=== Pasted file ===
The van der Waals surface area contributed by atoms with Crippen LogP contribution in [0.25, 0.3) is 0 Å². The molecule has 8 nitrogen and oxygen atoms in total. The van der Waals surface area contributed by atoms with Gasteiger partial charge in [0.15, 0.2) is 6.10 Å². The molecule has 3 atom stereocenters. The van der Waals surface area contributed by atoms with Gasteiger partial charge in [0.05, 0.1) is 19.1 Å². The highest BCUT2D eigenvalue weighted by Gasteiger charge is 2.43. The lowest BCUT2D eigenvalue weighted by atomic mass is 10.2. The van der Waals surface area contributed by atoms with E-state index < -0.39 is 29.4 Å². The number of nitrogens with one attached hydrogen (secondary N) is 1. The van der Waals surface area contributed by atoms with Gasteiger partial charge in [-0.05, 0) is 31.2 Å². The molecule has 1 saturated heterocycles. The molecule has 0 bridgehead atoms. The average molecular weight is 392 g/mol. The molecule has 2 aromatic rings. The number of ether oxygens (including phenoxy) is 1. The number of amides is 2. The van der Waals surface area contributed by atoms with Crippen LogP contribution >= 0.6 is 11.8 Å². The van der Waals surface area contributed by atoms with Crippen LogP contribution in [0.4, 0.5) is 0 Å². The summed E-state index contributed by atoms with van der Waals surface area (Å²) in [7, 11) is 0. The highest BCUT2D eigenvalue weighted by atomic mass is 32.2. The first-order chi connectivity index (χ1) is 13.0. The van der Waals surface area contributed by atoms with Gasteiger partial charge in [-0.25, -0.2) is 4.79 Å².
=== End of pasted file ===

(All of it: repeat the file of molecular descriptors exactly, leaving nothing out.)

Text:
The van der Waals surface area contributed by atoms with Crippen LogP contribution in [0.25, 0.3) is 0 Å². The molecule has 8 nitrogen and oxygen atoms in total. The van der Waals surface area contributed by atoms with Gasteiger partial charge in [0.15, 0.2) is 6.10 Å². The molecule has 3 atom stereocenters. The van der Waals surface area contributed by atoms with Gasteiger partial charge in [0.05, 0.1) is 19.1 Å². The highest BCUT2D eigenvalue weighted by Gasteiger charge is 2.43. The lowest BCUT2D eigenvalue weighted by atomic mass is 10.2. The van der Waals surface area contributed by atoms with E-state index < -0.39 is 29.4 Å². The number of nitrogens with one attached hydrogen (secondary N) is 1. The van der Waals surface area contributed by atoms with Gasteiger partial charge in [-0.05, 0) is 31.2 Å². The molecule has 1 saturated heterocycles. The molecule has 0 bridgehead atoms. The average molecular weight is 392 g/mol. The molecule has 2 aromatic rings. The number of ether oxygens (including phenoxy) is 1. The number of amides is 2. The van der Waals surface area contributed by atoms with Crippen LogP contribution >= 0.6 is 11.8 Å². The van der Waals surface area contributed by atoms with Crippen LogP contribution in [0.4, 0.5) is 0 Å². The summed E-state index contributed by atoms with van der Waals surface area (Å²) in [7, 11) is 0. The highest BCUT2D eigenvalue weighted by atomic mass is 32.2. The first-order chi connectivity index (χ1) is 13.0. The van der Waals surface area contributed by atoms with Gasteiger partial charge in [-0.25, -0.2) is 4.79 Å².